Perception is not reality, but our opinion based upon our limited knowledge of that person, situation, et cetera; and the view that we create with that limited knowledge and our personal biases.  We often poorly make decisions due to our limited perception. It’s a flaw that human beings deal with on a daily basis. 

What limited knowledge that we do acquire is often filtered through a third-party, who may or may not obtain it from a second-hand source. For example what made the Covid19-Scare so awful were that people were being informed by sources who either giving misinformation are out right junk science. So-called reputable sources like the World Health Organization and the U.S. Center For Disease Control used were constantly flip-flopping on there recommendations and disseminating bad data. The trouble with knowledge is that we can only acquire so much of it at a time. We never learn everything that we need to know, when we need it. We can only act utilizing the knowledge that we have.

Source: @hanadayo0903 on Instagram

My limited perception of Hana Kimura was that she was a relatively happy person, working hard, doing what she loved, and truly living life. Everything seemed to be falling into place for her. But that was the mask that she wore for the general public. We all wear masks for different people and different situations. Few people truly knew about her personal struggles, metal health issues, and all of the cr@p that she received on social media.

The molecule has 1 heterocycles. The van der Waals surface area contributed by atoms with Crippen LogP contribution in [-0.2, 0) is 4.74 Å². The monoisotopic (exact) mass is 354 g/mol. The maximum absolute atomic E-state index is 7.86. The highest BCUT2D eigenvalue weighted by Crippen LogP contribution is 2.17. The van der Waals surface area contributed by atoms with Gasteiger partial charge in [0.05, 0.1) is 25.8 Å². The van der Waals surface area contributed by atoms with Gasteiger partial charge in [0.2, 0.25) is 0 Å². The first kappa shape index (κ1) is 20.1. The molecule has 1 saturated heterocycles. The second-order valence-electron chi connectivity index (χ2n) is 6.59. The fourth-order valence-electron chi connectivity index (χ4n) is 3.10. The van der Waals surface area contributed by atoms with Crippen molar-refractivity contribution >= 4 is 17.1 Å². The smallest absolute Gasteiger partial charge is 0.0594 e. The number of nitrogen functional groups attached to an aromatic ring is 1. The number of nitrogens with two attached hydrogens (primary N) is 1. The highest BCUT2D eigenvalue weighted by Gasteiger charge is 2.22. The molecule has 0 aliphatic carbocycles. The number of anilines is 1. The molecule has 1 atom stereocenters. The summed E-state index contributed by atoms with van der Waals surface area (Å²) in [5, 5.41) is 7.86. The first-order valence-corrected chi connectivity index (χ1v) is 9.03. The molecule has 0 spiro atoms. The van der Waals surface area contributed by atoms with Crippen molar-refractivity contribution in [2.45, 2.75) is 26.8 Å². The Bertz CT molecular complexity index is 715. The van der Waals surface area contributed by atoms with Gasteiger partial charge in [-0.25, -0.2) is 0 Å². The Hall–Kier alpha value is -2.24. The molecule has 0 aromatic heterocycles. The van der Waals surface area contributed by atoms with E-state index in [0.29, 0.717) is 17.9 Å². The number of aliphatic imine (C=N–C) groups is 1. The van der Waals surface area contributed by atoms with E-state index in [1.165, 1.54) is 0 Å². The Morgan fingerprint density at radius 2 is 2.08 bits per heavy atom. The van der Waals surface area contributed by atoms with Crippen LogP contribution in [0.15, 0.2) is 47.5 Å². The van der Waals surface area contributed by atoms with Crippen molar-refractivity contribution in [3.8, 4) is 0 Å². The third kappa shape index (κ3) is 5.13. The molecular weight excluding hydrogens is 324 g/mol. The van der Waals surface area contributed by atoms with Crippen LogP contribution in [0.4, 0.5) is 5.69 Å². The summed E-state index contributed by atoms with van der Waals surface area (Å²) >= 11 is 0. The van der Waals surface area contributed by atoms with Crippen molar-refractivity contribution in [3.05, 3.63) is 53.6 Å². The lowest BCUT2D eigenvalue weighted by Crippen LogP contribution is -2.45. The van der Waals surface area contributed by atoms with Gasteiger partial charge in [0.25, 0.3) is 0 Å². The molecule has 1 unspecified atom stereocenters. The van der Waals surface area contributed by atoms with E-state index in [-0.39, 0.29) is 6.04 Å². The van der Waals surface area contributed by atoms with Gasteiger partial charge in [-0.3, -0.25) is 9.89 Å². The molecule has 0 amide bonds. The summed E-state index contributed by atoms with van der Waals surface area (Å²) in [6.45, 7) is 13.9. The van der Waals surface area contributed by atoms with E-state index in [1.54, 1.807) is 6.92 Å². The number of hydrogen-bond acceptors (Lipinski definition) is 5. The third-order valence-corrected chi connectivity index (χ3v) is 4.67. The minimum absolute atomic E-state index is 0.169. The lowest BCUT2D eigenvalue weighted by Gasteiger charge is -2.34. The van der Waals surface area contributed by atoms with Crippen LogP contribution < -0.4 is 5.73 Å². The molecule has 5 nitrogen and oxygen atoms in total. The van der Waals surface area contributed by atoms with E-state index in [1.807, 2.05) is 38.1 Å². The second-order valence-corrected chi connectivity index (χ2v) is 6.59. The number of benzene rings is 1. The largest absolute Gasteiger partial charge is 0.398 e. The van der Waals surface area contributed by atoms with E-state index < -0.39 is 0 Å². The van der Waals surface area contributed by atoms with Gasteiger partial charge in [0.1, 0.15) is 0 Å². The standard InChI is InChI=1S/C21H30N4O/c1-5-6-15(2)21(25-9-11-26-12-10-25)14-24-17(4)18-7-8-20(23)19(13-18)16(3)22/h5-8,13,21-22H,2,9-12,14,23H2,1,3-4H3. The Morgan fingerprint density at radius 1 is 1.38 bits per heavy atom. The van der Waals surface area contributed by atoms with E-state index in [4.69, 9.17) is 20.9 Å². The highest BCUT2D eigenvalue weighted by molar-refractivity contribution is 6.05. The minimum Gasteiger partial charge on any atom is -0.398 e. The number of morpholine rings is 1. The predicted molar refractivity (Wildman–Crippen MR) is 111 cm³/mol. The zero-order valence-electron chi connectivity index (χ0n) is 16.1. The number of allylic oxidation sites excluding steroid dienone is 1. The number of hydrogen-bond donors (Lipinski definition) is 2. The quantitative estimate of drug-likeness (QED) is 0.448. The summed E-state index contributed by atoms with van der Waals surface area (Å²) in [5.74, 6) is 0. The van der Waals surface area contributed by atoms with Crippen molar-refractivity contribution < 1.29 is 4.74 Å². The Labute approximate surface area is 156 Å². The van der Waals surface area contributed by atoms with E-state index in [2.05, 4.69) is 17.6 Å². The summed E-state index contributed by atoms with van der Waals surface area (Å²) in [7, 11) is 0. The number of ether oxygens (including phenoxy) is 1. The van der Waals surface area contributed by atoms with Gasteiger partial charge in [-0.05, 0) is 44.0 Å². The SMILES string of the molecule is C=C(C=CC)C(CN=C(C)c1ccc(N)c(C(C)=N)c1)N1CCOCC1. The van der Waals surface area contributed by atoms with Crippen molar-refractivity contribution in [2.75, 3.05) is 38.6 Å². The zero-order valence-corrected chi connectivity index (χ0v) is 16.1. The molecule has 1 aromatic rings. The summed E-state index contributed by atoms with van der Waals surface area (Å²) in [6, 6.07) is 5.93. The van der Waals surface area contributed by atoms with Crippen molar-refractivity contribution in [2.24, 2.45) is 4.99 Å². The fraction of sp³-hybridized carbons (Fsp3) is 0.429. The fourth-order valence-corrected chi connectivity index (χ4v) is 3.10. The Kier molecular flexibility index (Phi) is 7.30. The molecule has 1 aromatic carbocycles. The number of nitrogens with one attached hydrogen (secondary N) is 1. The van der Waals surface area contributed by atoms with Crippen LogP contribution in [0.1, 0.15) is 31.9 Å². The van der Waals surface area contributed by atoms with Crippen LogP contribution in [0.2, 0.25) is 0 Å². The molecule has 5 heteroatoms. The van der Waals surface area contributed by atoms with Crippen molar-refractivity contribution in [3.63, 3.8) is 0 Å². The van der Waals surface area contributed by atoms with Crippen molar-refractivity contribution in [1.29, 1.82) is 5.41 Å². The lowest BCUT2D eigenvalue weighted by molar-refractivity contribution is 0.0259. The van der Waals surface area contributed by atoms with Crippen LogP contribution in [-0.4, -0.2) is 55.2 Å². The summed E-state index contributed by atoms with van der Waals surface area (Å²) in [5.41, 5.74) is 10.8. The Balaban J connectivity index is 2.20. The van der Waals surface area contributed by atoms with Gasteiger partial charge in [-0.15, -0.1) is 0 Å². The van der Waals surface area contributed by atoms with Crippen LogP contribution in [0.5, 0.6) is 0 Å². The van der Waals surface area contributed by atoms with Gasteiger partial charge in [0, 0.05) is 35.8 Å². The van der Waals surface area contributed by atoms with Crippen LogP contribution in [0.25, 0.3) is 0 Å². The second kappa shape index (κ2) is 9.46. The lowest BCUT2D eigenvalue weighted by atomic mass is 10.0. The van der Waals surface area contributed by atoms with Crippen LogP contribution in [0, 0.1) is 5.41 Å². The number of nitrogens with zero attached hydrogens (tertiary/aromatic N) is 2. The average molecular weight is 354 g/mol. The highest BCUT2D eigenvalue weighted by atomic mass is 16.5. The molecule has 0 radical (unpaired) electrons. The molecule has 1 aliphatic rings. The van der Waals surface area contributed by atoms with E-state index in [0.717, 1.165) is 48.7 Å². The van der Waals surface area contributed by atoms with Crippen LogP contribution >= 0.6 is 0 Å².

Cyber Bullying & the Mob

The unanimous opinion online has been that Hana was driven to suicide due to cyber bullying from fans of the reality series Terrace House. Fans of the show were upset over how Hana reacted to having an estimated $1,000 costume shrunk-down in the wash by another cast memeber. In reaction to that scene, she received all sorts of sociopathic tweets ranging from “All of the Japanese people are against you.”, to “Die.” 

07/01/2020 — I’ve just been made aware of a recent interview with Kyoko Kimura (in Japanese), Hana’s mother. She revealed that there was a great deal of manipulation by Tarrance House producers to up the dramma and make Hana come off like a villain. Please read the translation on Twitter by @farrahakase.